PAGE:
Photo of Kalpa, Reckong Peo, Himachal Pradesh, India by Rahul Ganguly

Tea time with a view, Kalpa

Photo of Kalpa, Reckong Peo, Himachal Pradesh, India by Rahul Ganguly

The sole ticket counter at Reckong Peo bus stand

Photo of Kalpa, Reckong Peo, Himachal Pradesh, India by Rahul Ganguly

As with everywhere in the mountains, food becomes tastier with altitude

Photo of Kalpa, Reckong Peo, Himachal Pradesh, India by Rahul Ganguly
Day 3

Journey to Kaza: The route to Kaza, headquarters of Spiti district, is one of the most dangerous and breathtaking roads on this planet. There is a single bus that plies till Kaza every day of the year and covers some of the steepest terrains you’ll ever experience. I reached the bus terminus at 5:10 in the morning, but was surprised at the crowd already swelling up in front of the shuttered ticket counter. A few chaotic minutes later, the counter opened and I was handed a middle seat ticket (Rupees 530). In half an hour, the old HRTC coach roared out on the road to Spiti.

Word to the wise, this is a 12-hour journey that can break your spine, quite literally. Splitting it up and taking a day’s rest halfway at Tabo is a better idea, unless you are desperate to reach the heart of Spiti Valley at the earliest. As luck would have it, our bus broke down near Mulling Drain halfway to Kaza. We were stalled for a few hours, left to sit on the side of the road and take in the views of the valley below. Most people flagged off passing cars, leaving the bus was half empty by the time it started out again.

The landscape changed soon from lush mountain forests to cold desert. Enormous hillocks of dry earth loomed in the distance like giant anthills, their forms shaped by the blowing wind. After a while the asphalt disappeared altogether and we were riding on bare ground with the river Spiti trailing way down below. The terrain became rocky and grey as the sun set. It was one of the most surreal rides of my life. If you want to experience the flavour of the road to Kaza, the HRTC Bus is the way to do it.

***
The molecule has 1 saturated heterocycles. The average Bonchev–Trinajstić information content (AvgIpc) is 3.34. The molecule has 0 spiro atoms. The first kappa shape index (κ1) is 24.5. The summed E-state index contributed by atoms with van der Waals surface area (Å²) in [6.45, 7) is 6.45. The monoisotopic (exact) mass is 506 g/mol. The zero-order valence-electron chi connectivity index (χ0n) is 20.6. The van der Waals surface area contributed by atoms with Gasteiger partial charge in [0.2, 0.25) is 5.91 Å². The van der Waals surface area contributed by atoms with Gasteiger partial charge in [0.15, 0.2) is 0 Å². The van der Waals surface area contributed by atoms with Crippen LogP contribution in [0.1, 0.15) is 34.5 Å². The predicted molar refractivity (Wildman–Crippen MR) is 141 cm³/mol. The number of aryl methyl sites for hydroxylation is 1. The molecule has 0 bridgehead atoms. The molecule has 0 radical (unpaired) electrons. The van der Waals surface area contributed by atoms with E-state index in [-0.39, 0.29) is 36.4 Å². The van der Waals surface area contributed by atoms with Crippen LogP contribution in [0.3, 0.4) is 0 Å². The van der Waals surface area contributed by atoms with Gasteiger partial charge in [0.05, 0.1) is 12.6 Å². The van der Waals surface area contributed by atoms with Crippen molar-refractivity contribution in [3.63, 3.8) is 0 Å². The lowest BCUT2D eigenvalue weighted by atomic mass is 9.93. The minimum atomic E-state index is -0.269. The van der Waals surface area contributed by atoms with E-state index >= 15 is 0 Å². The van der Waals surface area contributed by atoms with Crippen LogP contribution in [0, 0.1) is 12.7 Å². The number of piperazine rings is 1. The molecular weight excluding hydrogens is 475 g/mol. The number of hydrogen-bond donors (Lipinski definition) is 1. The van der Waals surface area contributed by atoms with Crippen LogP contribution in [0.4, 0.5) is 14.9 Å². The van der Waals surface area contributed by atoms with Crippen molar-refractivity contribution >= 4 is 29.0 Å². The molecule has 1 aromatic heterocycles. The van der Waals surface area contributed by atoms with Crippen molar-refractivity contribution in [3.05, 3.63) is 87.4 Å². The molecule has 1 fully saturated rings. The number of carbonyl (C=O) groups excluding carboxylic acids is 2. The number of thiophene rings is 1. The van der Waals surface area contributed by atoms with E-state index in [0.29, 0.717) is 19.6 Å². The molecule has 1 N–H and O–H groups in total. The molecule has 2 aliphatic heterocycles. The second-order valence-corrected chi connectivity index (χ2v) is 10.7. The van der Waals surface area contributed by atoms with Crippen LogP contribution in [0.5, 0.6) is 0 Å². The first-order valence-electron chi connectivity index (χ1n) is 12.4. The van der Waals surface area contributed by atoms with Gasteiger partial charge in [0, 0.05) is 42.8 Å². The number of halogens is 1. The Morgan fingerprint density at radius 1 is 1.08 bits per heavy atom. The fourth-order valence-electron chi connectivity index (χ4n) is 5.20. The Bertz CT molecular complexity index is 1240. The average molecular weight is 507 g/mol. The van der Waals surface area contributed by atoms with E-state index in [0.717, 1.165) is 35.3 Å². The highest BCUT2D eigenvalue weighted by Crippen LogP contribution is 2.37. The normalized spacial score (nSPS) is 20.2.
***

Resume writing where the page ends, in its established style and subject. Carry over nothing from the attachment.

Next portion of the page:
My precious: Ticket to Kaza

Photo of Kaza, Himachal Pradesh, India by Rahul Ganguly

Tea time at Nako

Photo of Kaza, Himachal Pradesh, India by Rahul Ganguly

Hardy ride

Photo of Kaza, Himachal Pradesh, India by Rahul Ganguly

Fuel for the road: Buttered Aloo Paranthe

Photo of Kaza, Himachal Pradesh, India by Rahul Ganguly

The Kaza Bus

Photo of Kaza, Himachal Pradesh, India by Rahul Ganguly

View from Malling Drain

Photo of Kaza, Himachal Pradesh, India by Rahul Ganguly

Julley! Entry gate to Spiti Valley

Photo of Kaza, Himachal Pradesh, India by Rahul Ganguly

Wind-carved rocks

Photo of Kaza, Himachal Pradesh, India by Rahul Ganguly

Kaza: We wheeled into Kaza town, past dusty roads at 8 pm. There was a power cut and I had to make my way through the pitch-black town, using a torch and GPS. I had booked a room at Hotel Deyzor (Rupees 800-1,500) which was the only source of light at the end of my 15-minute amble through darkness. It was the end of season, half their rooms were shut, and the hotel was running on backup power, so there was no hot water at this time of the night. Dinner was a bowl of hastily made soup, after which I called it a night. The end-October weather being exceedingly arid, I woke a couple of times at night with breathing trouble. Despite broken sleep, I woke up refreshed. Bright sunshine bathed the Spiti valley that stretched all the way across the horizon, as the craggy snow peaks loomed in the distance. The hotel owner, Karanbeer, is a treasure trove of information. He suggested I try my luck hitchhiking up to the monastery in Kye.

Cozy room at Hotel Deyzor

Photo of Kaza, Himachal Pradesh, India by Rahul Ganguly

Autumn in Kaza

Photo of Kaza, Himachal Pradesh, India by Rahul Ganguly
Day 4